Matthew 27:26

Matthew 27:26

Then released he Barabbas unto them
The seditious person, robber, and murderer, for which crimes he was in prison. This man was an emblem of the persons for whom Christ suffered, both in his character and in his release: in his character; for they are such as have rebelled against God, robbed him of his glory, and destroyed themselves; many of them are notorious sinners, the chief of sinners, and all of them by nature, children of wrath, as others; and as the descendants of Adam, under the sentence of condemnation and death; and yet in Christ, they are children of Abba, Father; being of God predestinated by him, to the adoption of children: and in his release; for when Christ was apprehended, they were let go; when he was bound they were loosed; when he was condemned, they were released, and acquitted; and when the sword of justice was awaked against him, the hand of grace and mercy was turned upon them.

And when he had scourged Jesus;
which was done some time before his examination, trial, and condemnation were over, though mentioned here, as appears from ( John 19:1 ) , and was done by Pilate, in order to move the pity and compassion of the Jews; hoping they would have been satisfied with it, and not have resisted upon his death: and he indeed moved it to them, that he might chastise him and let him go, ( Luke 23:22 ) , but nothing would do but crucifixion. Whether the previous scourging sufficed, or whether he was not scourged again upon his condemnation, is not certain: if he was scourged twice, John may be thought to relate the one, and Matthew the other; for certain it is, that it was usual with the Romans to scourge either with rods or whips, just before crucifixion F23: our Lord was scourged with whips, as the word here used shows. Persons of birth and blood, and freemen of Rome, were beaten with rods; but such as were servants, which form Christ had taken, were scourged with whips; to which, sometimes were fastened, the hip bones of beasts {x}; so that this kind of whipping, was very severe and cruel. The Jews themselves own this scourging of Jesus, only they ascribe it to the elders of Jerusalem, and relate it thus F25:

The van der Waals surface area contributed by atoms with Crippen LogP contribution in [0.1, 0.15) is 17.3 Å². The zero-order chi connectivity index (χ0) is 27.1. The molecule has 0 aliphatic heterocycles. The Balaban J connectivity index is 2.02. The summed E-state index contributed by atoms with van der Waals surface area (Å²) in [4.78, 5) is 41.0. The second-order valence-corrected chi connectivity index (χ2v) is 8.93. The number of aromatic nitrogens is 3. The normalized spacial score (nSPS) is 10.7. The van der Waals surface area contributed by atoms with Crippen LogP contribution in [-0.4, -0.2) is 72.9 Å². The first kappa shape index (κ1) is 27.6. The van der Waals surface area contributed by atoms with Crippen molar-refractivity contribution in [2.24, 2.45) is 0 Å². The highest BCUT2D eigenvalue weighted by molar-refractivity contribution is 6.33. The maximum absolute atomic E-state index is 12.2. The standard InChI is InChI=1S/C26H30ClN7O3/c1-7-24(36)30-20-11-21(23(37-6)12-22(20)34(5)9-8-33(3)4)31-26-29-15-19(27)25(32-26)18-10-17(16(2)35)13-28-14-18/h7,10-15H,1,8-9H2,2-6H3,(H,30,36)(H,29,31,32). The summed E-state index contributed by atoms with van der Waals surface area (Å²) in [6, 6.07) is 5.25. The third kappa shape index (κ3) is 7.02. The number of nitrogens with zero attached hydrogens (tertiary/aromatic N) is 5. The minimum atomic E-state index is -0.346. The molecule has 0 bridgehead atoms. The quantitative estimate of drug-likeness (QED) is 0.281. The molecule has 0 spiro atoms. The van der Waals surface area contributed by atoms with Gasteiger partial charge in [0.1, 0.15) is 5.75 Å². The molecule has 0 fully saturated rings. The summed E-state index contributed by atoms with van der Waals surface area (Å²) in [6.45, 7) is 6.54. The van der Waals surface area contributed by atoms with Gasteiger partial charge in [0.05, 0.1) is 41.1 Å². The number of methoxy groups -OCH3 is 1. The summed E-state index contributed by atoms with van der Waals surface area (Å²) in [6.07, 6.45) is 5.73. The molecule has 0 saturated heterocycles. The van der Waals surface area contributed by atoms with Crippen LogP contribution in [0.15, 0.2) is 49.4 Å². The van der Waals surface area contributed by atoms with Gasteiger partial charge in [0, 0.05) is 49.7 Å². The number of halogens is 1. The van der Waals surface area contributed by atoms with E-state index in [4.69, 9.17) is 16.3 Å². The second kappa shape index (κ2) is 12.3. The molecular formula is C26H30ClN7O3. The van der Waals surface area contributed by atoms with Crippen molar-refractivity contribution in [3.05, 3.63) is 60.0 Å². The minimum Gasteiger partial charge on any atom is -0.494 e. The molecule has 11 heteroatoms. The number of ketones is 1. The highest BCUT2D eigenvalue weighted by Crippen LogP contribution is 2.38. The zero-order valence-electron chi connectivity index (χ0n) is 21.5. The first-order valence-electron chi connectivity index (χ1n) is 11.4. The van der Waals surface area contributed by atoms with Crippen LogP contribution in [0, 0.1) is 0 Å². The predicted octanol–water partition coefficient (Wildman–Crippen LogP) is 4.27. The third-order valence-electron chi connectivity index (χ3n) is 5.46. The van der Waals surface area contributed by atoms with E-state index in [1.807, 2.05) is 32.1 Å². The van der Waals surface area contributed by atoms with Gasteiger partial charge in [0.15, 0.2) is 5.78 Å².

``the elders of Jerusalem took Jesus, and brought him to the city, and bound him to a marble pillar in the city, (Myjwvb) (whwkyw) , "and smote him with whips", or "whipped him"; and said unto him, where are all thy miracles which thou hast done?''

Hereby the prophecy in ( Isaiah 1:6 ) , and our Lord's prediction in ( Matthew 20:19 ) , had their accomplishment. This scourging of Christ, was an emblem of the scourges and strokes of divine justice, which he endured in his soul, as the surety of his people; being smitten of God by the sword of justice, as he stood in their place and stead, and stricken for their transgressions; and may furnish out several instructions: as that it is no wonder, if any of the followers of Christ have, do, or shall, meet with such like treatment from men; and that it becomes them to bear patiently the scourges of their heavenly Father, since these are in love; and that they need not fear being trodden down, or carried away by the overflowing scourge of God's wrath, since Christ has endured this in their room. This being done,

he delivered him to be crucified;
either into the hands of the Jews, to their will and at their request; or into the hands of his soldiers, to execute the sentence he passed upon him; which was done in a judicial way, and according to the determinate counsel and foreknowledge of God.


FOOTNOTES:

F23 Lipsius de Cruce l. 2. c. 2.
F24 Ib. c. 3.
F25 Toldos Jesu, p. 17.
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